Processing Magazine

More consolidation likely in oil industry between Big Oil and independents

November 19, 2008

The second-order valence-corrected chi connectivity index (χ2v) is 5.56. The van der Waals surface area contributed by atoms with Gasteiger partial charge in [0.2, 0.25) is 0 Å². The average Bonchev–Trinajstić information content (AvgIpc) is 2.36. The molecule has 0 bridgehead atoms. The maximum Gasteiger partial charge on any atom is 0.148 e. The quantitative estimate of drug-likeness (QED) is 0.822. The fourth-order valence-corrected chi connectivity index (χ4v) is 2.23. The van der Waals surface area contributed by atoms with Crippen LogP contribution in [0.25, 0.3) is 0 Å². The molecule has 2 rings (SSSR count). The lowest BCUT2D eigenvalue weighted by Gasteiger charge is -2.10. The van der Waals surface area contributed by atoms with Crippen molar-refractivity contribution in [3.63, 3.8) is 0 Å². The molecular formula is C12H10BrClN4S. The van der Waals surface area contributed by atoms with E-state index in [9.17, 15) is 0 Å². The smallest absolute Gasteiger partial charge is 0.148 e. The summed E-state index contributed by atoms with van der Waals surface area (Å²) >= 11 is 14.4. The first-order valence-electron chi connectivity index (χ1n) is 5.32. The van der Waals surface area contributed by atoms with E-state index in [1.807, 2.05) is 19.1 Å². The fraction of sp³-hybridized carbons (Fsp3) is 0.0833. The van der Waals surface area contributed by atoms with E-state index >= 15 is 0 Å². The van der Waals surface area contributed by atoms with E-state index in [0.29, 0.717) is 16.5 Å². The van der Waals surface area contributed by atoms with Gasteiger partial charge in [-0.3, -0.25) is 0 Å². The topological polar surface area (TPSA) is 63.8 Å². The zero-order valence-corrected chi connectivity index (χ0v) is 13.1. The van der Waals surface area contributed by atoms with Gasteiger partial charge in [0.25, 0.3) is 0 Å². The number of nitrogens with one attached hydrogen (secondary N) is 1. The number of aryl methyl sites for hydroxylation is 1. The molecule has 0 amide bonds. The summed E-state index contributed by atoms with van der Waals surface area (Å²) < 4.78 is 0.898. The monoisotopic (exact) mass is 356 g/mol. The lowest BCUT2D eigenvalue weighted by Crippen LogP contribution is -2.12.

Big Oil is set to spend billions on new exploration in 2009, but in addition to ocean beds thousands of feet below the water''s surface, major producers are surveying the balance sheets of vulnerable companies in the sector, according to the Associated Press. Major oil companies are sitting on enormous piles of cash after posting record profits in recent quarters, while crumbling stock and crude prices have made many smaller oil and gas companies potential targets. The disparity in the energy sector comes as Exxon Mobil Corp., BP PLC and other oil giants find it increasingly difficult to secure new sources of fossil fuels the old-fashioned way -- exploring and drilling for them. Smaller producers that don''t have the same massive capital reserves have been stung by a credit crisis that''s severely limited or even paralyzed their ability to finance new exploration and production. In the long run, consumers could benefit if the deep-pocketed majors step in and finish some projects that might otherwise go undeveloped by smaller, struggling producers. Increased production puts downward pressure on prices. Even though most people recognize the names of the giant multinationals -- Exxon Mobil, Shell, BP and others -- they control less than 10 percent of the world''s oil reserves. Most proven reserves -- about 80 percent -- are held by national, state-run companies like those in Venezuela and Saudi Arabia. As for the majors grabbing too big a share of the production business, it''s important to keep in mind the majority of crude and natural gas is supplied by smaller, independent companies. Altogether, the nation''s roughly 5,000 independent operators account for 68 percent of oil and 82 percent of the natural gas produced in the U.S., according to the Independent Petroleum Association of America. In the past, Big Oil has shown restraint on potential buying sprees, even when flush with cash. The percentage they''ve spent on acquisitions has remained flat for the past several years, in the low-single digits.